Now part of the complex owned and operated by nonprofit educational institution Livnot U’Lehibanot, Kahal contains the remains of private homes with water systems, plus communal structures including an oven room and a mikveh.

The site is open 10-4 Sunday to Thursday, Friday 10-1:30. On holidays such as Hanukkah, there are special family activities. For a guided tour, call ahead: 04-692-4427.

Ari Ashekenazi Synagogue

Several very old, still functioning synagogues in Safed testify to the arrival of Jews after the 1492 Spanish expulsion. Among them were prominent philosophers and poets who developed kabbalah, the Jewish mystical tradition.

If you have to choose one to visit, go to the 16th century Ari Ashkenazi Synagogue. “Ari” (lion) refers to Rabbi Isaac Luria, a kabbalist arriving in Safedin 1570.

Guides will tell you the amazing story of worshippers’ survival of an attack on the synagogue during the 1948 War of Independence. Wounded soldiers were tended in the women’s gallery.

Another good choice is the Abuhav Synagogue with its sky-blue flourishes. A Torah scroll written by Rabbi Isaac Abuhav in the Middle Ages is housed in one of three holy arks.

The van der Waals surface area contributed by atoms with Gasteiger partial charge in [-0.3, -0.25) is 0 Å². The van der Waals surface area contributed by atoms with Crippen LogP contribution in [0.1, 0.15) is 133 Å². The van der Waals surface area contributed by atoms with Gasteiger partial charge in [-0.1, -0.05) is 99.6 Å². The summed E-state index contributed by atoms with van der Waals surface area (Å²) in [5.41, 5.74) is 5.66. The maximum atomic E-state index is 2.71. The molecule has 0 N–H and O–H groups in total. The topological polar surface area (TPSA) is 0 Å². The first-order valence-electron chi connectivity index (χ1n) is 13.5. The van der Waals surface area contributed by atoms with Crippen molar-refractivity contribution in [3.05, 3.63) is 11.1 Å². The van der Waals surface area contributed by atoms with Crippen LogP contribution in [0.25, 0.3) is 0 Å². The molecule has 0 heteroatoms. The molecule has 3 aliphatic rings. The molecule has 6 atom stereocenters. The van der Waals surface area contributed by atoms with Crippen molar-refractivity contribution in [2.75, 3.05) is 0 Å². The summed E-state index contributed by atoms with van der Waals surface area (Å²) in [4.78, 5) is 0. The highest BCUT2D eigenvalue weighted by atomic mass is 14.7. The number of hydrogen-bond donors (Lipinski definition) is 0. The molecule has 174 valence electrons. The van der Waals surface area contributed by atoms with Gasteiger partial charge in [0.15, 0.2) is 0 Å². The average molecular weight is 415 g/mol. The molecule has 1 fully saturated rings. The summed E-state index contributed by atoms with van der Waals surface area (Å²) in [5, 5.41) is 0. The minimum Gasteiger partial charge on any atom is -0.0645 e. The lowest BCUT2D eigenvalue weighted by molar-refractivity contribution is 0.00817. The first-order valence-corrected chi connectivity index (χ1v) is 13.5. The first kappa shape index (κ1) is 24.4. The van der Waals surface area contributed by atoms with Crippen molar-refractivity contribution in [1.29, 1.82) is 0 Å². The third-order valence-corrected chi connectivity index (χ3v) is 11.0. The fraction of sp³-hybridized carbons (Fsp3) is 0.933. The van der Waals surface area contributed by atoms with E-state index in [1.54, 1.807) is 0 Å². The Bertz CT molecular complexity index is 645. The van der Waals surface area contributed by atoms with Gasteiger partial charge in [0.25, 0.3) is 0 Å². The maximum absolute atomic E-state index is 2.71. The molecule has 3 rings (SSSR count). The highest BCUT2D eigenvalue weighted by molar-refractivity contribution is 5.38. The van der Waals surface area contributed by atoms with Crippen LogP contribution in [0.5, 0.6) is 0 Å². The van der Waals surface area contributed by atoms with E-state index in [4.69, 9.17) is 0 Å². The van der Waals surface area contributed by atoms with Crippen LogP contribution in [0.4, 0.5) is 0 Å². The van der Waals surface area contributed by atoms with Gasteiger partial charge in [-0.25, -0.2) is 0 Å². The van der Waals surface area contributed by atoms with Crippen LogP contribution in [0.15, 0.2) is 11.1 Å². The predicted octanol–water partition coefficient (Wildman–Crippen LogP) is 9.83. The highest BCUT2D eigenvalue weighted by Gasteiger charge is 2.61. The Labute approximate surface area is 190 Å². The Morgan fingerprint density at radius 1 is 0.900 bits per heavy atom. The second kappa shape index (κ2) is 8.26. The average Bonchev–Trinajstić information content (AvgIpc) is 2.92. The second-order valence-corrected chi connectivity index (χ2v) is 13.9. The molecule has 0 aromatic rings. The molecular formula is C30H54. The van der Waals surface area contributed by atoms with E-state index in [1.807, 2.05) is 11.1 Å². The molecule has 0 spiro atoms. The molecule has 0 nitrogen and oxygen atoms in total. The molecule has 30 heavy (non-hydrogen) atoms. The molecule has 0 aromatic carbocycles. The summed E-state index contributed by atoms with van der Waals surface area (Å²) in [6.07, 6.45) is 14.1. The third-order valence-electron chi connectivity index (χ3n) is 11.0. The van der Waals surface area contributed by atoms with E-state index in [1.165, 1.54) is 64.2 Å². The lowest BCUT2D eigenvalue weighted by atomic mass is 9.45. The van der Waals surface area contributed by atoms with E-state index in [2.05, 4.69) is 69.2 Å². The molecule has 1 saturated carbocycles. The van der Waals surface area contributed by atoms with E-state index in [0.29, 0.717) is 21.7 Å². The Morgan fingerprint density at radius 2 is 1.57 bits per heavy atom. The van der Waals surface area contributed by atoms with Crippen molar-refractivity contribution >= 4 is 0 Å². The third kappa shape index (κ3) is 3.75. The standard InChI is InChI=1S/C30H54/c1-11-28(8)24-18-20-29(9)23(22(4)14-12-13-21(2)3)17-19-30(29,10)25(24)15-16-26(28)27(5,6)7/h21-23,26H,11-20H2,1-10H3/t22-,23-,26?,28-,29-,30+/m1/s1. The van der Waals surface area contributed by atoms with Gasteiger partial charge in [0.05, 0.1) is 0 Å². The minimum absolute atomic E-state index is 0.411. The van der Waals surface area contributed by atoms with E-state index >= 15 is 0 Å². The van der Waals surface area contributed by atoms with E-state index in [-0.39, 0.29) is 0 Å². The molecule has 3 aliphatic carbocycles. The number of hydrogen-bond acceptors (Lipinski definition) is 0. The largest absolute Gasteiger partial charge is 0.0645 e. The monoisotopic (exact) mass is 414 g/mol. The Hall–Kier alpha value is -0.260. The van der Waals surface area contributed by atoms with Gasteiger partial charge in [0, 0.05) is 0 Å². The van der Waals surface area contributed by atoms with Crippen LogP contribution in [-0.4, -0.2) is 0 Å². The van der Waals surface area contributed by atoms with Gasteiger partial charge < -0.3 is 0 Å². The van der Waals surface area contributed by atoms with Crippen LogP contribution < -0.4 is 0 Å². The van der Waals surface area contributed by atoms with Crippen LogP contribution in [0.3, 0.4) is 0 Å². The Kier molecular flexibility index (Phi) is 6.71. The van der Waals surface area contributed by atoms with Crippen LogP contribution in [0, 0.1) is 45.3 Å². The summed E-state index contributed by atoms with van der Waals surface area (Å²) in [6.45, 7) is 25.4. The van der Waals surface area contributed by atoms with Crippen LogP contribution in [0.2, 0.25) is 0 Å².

The Abuhav Synagogue in Safed. Photo by Anat Hermony/FLASH90

There’s also the Avrutch Synagogue that miraculously survived the 1837 earthquake that leveled most of the city; the Yosef Caro Synagogue, where you can see the Shulchan Aruch code of Jewish law written by Caro in the Middle Ages; the 15th century Bana’a Synagogue, the oldest synagogue in Safed; or the 16th century Alsheich Synagogue.

The Red Mosque and Mameluke Mausoleum, Tet Zayin Street

These are the oldest standing structures in Safed, says Stepansky.

The Red Mosque (also called the Red Khan) was built in 1276 by the Sultan Baybars after the Mameluke conquest of the city a decade earlier. The building isn’t open to the public except for events and concerts, but it’s impressive even from the outside. The Mameluke Mausoleum was built in 1372 as the final resting place of the local governor.